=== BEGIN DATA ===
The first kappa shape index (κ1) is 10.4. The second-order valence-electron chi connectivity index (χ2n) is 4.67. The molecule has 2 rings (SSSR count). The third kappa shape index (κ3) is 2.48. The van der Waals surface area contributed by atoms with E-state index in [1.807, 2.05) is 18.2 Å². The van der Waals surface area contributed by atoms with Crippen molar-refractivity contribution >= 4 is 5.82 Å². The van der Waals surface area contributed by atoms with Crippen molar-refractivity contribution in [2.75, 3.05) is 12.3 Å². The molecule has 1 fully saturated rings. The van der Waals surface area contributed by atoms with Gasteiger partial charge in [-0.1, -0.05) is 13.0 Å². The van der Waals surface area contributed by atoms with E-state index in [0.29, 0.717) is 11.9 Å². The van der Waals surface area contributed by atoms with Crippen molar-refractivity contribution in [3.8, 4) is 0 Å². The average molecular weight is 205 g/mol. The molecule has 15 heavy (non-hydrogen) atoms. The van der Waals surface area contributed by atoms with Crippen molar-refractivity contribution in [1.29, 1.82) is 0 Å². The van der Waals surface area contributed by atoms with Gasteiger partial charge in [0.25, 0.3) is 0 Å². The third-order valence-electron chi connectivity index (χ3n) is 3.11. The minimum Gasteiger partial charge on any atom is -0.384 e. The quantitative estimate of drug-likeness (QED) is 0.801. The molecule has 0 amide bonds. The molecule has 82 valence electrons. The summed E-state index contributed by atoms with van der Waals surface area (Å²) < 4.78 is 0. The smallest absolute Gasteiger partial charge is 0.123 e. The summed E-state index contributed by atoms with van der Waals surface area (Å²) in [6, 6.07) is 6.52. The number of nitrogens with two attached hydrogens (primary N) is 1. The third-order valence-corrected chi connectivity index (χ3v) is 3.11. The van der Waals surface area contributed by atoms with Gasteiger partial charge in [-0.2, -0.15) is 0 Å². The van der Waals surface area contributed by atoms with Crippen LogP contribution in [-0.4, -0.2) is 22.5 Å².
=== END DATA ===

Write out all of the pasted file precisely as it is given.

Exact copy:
The first kappa shape index (κ1) is 10.4. The second-order valence-electron chi connectivity index (χ2n) is 4.67. The molecule has 2 rings (SSSR count). The third kappa shape index (κ3) is 2.48. The van der Waals surface area contributed by atoms with E-state index in [1.807, 2.05) is 18.2 Å². The van der Waals surface area contributed by atoms with Crippen molar-refractivity contribution >= 4 is 5.82 Å². The van der Waals surface area contributed by atoms with Crippen molar-refractivity contribution in [2.75, 3.05) is 12.3 Å². The molecule has 1 fully saturated rings. The van der Waals surface area contributed by atoms with Gasteiger partial charge in [-0.1, -0.05) is 13.0 Å². The van der Waals surface area contributed by atoms with E-state index in [0.29, 0.717) is 11.9 Å². The van der Waals surface area contributed by atoms with Crippen molar-refractivity contribution in [3.8, 4) is 0 Å². The average molecular weight is 205 g/mol. The molecule has 15 heavy (non-hydrogen) atoms. The van der Waals surface area contributed by atoms with Crippen molar-refractivity contribution in [1.29, 1.82) is 0 Å². The van der Waals surface area contributed by atoms with Gasteiger partial charge in [0.25, 0.3) is 0 Å². The third-order valence-electron chi connectivity index (χ3n) is 3.11. The minimum Gasteiger partial charge on any atom is -0.384 e. The quantitative estimate of drug-likeness (QED) is 0.801. The molecule has 0 amide bonds. The molecule has 82 valence electrons. The summed E-state index contributed by atoms with van der Waals surface area (Å²) < 4.78 is 0. The smallest absolute Gasteiger partial charge is 0.123 e. The summed E-state index contributed by atoms with van der Waals surface area (Å²) in [6, 6.07) is 6.52. The number of nitrogens with two attached hydrogens (primary N) is 1. The third-order valence-corrected chi connectivity index (χ3v) is 3.11. The van der Waals surface area contributed by atoms with Gasteiger partial charge in [-0.2, -0.15) is 0 Å². The van der Waals surface area contributed by atoms with Crippen LogP contribution in [-0.4, -0.2) is 22.5 Å².